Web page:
Who We Are and What We Do
Priscilla (Priss) Parmenter
Ms. Parmenter is the Project Director for a Safe Schools/Healthy Students initiative for Wabash Community Unit School District #348 in Mt. Carmel, Illinois. Priss has over 20 years experience working in the field of ATOD prevention and community organizing. She was the Director of Prevention Services for 18 years with Southeastern Illinois Counseling Centers, Inc. She also developed and organized a prevention conference, Prevention Preview, for youth and adults that provided substance abuse information, new prevention strategies and networking. She served on the Teen REACH statewide task force developing standards for the states after school initiative. Ms Parmenter was a member of the Illinois Drug Education Alliance board (IDEA) for 15 years. While with IDEA she organized a statewide Alcohol Youth Forum in Springfield, was responsible for developing IDEA's Alcohol Awareness publication, worked with IDEA's youth board and served as President for four years. Priss is involved at the local level as Chair of her local Juvenile Justice Council as well as serving on the 2nd Circuit Juvenile Justice Council.
Mr. Smith has completed 31 years of service at the Department of Probation and Court Services. The first 16 years were spent as a Juvenile Detention Officer and a Senior Detention Officer. For the past 15 years Daniel has been a Senior Probation Officer coordinating the Victim Offender Conferencing Program. He has significantly developed and enhanced this program by writing protocols and championing healing communication between victims and offenders, thus motivating offenders to make significant amounts of restitution to victims. In 2003 Daniel received the Department Recognition Award for his dedication and skill in Victim Services and in 2014 Daniel received the Department Recognition Award for his work in Community Partnerships. Daniel now works in all aspects of Victim Services with our Department. Daniel is an active member of Restore DuPage and Restore Carol Stream, both groups work in the community and schools in the advancement of Restorative Practices.
Jill Mathews-Johnson is currently an Administrator with the A.C.T.I.O.N.S program at Champaign Unit 4 schools. Previously she was an assistant principal at Garden Hills Elementary School in Champaign for three years where they implemented restorative practices. Jill is a trained Circle keeper and Restorative Practices trainer. In her twenty plus years in education, she has also worked as an early childhood, special education and elementary school social worker, a Technical Assistance Coordinator for the Illinois Positive Behavior Interventions and Supports network and an adjunct lecturer at the University of Illinois, teaching in the School of Social Work and the School of Special Education.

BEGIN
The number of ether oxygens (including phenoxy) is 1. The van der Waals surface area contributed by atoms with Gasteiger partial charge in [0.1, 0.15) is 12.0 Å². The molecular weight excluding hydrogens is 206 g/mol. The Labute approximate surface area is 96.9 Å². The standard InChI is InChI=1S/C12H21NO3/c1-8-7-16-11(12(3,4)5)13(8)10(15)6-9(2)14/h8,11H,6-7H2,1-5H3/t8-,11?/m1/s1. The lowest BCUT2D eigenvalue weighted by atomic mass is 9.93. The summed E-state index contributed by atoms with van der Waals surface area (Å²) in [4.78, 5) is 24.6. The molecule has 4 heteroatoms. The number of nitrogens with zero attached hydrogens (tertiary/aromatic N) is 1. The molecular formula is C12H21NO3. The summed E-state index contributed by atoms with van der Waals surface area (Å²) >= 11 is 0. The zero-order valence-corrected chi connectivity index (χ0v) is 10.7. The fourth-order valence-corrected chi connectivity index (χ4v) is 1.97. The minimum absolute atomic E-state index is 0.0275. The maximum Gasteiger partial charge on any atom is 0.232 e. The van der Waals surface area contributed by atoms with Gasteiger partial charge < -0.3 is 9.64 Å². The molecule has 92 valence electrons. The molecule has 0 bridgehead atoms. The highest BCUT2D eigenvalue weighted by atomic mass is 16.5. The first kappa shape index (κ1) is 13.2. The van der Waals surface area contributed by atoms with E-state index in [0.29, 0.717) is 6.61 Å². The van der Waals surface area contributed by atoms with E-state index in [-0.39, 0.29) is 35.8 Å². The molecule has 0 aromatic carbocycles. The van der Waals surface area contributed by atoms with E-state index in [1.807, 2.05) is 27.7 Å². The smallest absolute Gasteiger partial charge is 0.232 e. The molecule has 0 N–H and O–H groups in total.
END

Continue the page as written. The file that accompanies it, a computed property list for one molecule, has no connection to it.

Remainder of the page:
Keyria Rodgers is the special projects director for the state’s attorney’s office in Macon County. As special projects director for the office, Rodgers serves as Teen Court administrator, Truancy Court administrator, Juvenile Redeploy program manager, Adult Redeploy Illinois Grant administrator, and as assistant chair for the Macon County Juvenile Justice Council. She also serves on the advisory board for the Illinois Association of Juvenile Justice Councils, the Criminal Justice Advisory boards for Heartland Technical Academy and Richland Community College, and the Old King’s Orchard Community Center Board. She is also an adjunct professor of criminal justice and sociology at Millikin University.
Nancy Michaels is the Associate Director at the Mansfield Institute for Social Justice and Transformation at Roosevelt University. She has a BA in Social Justice Studies and an MA in Sociology from Roosevelt University. Her graduate research, involving the white response to black integration on the Southwest and West sides of Chicago, has to do with how segregation affects racial identity and the social construction of whiteness. Other areas of interest and activism lie in juvenile justice, mass incarceration, restorative justice and more broadly, in raising awareness around the societal structures, policy and institutions that lead to the marginalization and criminalization of whole communities in urban environments. Nancy is a highly collaborative and driven change agent with a passion and focus for moving social justice initiatives forward by building relationships and raising consciousness through research, thought provoking programming and community engagement. Specific to her restorative justice background, Nancy is a restorative justice practitioner and trainer, has developed and provides programming in two Chicago schools, leads the "Embrace Restorative Justice in Schools Collaborative," and works on a number of initiatives with the goal of shifting the paradigm for how we "do justice" in the Illinois criminal justice system.